Recorded: 04 Jun 2001
John wore all that on his sleeve, of course, and was looking for anyone who would listen to the complexities he faced. I remember him repeatedly saying, “Look, we only have two months’ worth of money in the bank to pay people’s salaries. The sewage is running on the lawn…” and all those issues. I found that all amusing but not necessarily relevant for my particular concerns and it was clear that John needed and liked to have people to talk to about issues and I was one of those. Those discussions were always interspersed with John’s sense of humor and social graces in dealing with people. Walking down the [Bungtown] road – at that point everything was stables – walking down the road by John’s house [Airslie] often he would often wave and call me over for a beer on the porch and go on. It was a very casual and intimate time with Cairns there.
John had a great insight about what was going on but also a wonderful imagination of the plotting and scheming that must be going on behind the scenes.
I didn’t get the feeling [that he felt he was being excluded from serious deliberations about the future of the Lab]…. I got the strong opinion that he wasn’t absolutely sure that the people who were in the position to make the decisions were having the Lab’s best interests, or his best interests in mind. I think he wondered what motives were really driving people. Were the motives really to rescue the lab and make it a great place or were they to get the lab out of the complicated financial mess by some other route?
I don’t think there is any one thing at all. I think John’s general view about most things in life is that the glass is… half empty. Jim’s view is the glass is half full, which is a different way of viewing the Lab in particular. John could always see the glass getting less and less full, and saw no way to fill it back up. And Jim saw it as a glass that is half full and a great opportunity to fill it up and make it ready to go. So, I think [John’s] lack of interest in taking a gamble, a big gamble on making things really turn around, made it a less and less interesting job for him to do.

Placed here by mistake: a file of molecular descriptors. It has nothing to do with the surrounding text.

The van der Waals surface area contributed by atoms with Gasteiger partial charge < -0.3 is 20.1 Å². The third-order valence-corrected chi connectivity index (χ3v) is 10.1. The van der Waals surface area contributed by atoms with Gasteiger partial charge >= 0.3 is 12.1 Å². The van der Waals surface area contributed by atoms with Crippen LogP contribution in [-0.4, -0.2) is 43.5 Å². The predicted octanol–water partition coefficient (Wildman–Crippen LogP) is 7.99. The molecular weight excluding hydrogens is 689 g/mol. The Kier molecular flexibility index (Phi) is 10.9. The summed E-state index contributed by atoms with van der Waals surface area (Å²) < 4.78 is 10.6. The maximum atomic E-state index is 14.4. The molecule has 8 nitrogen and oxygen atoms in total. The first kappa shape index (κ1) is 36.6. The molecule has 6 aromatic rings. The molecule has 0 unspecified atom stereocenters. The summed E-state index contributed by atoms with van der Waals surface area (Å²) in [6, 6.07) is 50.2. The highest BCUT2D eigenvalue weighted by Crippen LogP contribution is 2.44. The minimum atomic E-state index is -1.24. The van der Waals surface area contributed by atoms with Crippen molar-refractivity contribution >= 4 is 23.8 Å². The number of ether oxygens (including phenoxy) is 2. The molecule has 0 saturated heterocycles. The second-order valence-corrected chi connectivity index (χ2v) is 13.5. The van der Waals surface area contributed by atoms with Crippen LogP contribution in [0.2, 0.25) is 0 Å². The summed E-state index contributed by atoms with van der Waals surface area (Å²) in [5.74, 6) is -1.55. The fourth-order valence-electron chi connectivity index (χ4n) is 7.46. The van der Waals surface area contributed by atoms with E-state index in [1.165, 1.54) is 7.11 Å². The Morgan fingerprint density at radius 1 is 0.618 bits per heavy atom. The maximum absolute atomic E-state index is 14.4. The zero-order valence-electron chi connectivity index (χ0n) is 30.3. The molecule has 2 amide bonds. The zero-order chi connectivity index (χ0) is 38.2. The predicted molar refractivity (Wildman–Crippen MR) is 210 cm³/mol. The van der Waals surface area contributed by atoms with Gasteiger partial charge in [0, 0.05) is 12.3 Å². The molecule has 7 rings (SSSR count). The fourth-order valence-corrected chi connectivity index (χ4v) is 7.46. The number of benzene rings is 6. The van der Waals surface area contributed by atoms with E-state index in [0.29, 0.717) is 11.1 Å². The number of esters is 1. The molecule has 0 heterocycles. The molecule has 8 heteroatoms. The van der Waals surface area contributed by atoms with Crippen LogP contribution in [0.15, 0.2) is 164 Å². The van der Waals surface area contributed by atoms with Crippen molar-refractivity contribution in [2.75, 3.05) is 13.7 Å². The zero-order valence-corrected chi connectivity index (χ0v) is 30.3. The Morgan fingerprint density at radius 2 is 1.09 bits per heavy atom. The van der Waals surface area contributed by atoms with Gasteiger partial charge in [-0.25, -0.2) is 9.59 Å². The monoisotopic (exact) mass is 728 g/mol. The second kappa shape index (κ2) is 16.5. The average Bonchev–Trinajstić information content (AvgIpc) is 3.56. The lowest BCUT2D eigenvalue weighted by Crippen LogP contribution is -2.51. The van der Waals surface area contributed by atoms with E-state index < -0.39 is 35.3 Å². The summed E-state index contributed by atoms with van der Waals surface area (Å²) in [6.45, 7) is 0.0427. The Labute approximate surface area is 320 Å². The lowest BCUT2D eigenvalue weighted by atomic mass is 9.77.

Well, I think that John deserves an awful lot of credit [that] he has not gotten. He, I think, did a number of things that were absolutely crucial during that time. He really did, through his conservative style, manage to keep the Lab going under conditions where it could easily have fully collapsed. Many people would have thrown in the towel much earlier, and he deserves lots of credit for that. Also, and more importantly, he kept the intellectual flavor of the Lab and especially during those summer months, it was so crucial since that was the world the rest of the scientists knew it was Cold Spring Harbor in the summer. He really kept that as a very viable and delightful opportunity for anybody who came through. He set a social scene and a intellectual scene for the summer times that made a very special mark on the Lab, which allowed it to still be the major center that everyone wanted to come and visit even though it was in horrible financial and physical straits. It would have been very easy to let this summer program drift. He did just the opposite and he built up into a really wonderful and rather unique intellectual social climate.
Raymond Gesteland, biologist, has made progress in describing essential mechanisms for controlled gene expression. His research on recoding provides insight into replication of RNA viruses such as HIV and the genetic code. Gesteland also concentrates on ribosome function and response to mRNA signals.
He received a master’s degree in biochemistry at the University of Wisconsin and earned his Ph.D. from Harvard University. After working at Alfred Tissières Laboratory in Geneva, in 1967, Gesteland arrived at the Cold Spring Harbor Laboratory to work under Jim Watson as Assistant Director for Research.
Gesteland is currently Vice President for Research, Distinguished Professor of Human Genetics, and Chairman of the Department of Human Genetics at the University of Utah.